New GMO appointment

We are delighted to announce the appointment of Ms Atitala Ah Yek as the GMO Project Officer. Atitala will grow our capacity in particular areas of our work overseas and at home. She will also be exploring the possibility of raising support outside of the church.

Global Mission Enthusiasts

We are grateful to the Synod of Otago and Southland who have agreed to sponsor a three-month pilot project. Rev Noel Butler has been appointed as a GMO “Enthusiast” and he will be seeking to raise the profile of the GMO in the Synod region. Noel and Rosemary have been very supportive of the GMO from its inception.

We are also very pleased that Mrs Evelyn Johnston has agreed to be the GMO representative on the Friends of Jagadhri. This is part of a growing initiative to appoint “GMO enthusiasts” across New Zealand .

Contact the GMO for more information on these new initiatives and more.


Assembly Office has moved

Our new street address is:
Level 1, Terralink House, 275-283 Cuba Street, Wellington

Our postal address and telephone numbers remain unchanged:
Postal address: PO Box 9049, Wellington, Aotearoa New Zealand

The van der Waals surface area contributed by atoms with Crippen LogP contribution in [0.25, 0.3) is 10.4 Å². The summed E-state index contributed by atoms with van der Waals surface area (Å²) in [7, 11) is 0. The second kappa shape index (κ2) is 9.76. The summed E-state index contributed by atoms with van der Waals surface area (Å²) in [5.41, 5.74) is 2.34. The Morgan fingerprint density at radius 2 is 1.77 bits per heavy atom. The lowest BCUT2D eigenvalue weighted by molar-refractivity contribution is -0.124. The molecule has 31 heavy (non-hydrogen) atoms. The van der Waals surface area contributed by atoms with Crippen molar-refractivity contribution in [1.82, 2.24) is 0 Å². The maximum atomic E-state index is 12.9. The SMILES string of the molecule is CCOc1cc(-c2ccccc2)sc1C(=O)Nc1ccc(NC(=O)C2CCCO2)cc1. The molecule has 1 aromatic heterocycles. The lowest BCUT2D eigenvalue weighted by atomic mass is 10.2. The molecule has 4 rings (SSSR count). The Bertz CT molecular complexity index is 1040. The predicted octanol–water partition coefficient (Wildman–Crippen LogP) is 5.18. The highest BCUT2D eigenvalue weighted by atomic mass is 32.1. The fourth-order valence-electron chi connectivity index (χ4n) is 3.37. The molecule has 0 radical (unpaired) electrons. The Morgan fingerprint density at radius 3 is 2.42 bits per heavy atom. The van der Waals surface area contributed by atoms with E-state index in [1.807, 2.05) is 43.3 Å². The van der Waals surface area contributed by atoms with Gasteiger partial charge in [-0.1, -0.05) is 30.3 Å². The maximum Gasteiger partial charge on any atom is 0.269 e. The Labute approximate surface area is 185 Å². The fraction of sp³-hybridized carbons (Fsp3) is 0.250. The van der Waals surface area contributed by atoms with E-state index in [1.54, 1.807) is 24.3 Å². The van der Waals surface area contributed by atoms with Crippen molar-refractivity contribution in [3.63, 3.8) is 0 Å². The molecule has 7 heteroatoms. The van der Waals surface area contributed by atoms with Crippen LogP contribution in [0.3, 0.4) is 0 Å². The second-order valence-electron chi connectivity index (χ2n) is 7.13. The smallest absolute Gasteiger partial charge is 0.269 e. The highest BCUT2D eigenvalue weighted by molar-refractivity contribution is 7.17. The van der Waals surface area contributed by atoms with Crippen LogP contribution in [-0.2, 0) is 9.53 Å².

Main phone number: (04) 801 6000
Fax number: (04) 801 6001

Introduction work group

An invitation is offered to Boards of Nomination to consider a graduating Ordinand as the Minister they are looking for.

We are about to interview the 2006 Ordinands prior to possible offering Parish Profiles to some of them. We have nine Ordinands to initiate conversations with Boards of Nomination. To date we have received three Parish Profiles.

Please refer to February and March 2006 editions of Bush Telegraph for detail concerning submitting Parish Profiles. Contact the Rev Geoffrey Skilton Convener on 03 453 5357.

Rochester and Rutherford Hall golden jubilee

Rochester and Rutherford Hall, a student Hall of Residence at the
University of Canterbury established by the Baptist, Catholic,
Methodist, and Presbyterian Churches, is celebrating its golden jubilee
over Queen's Birthday 2006.  For information about the weekend and
on-line registration, go to www.rochester-rutherford.org.nz and click
on 'jubilee'.

Christian World Service

Fair Trade Fortnight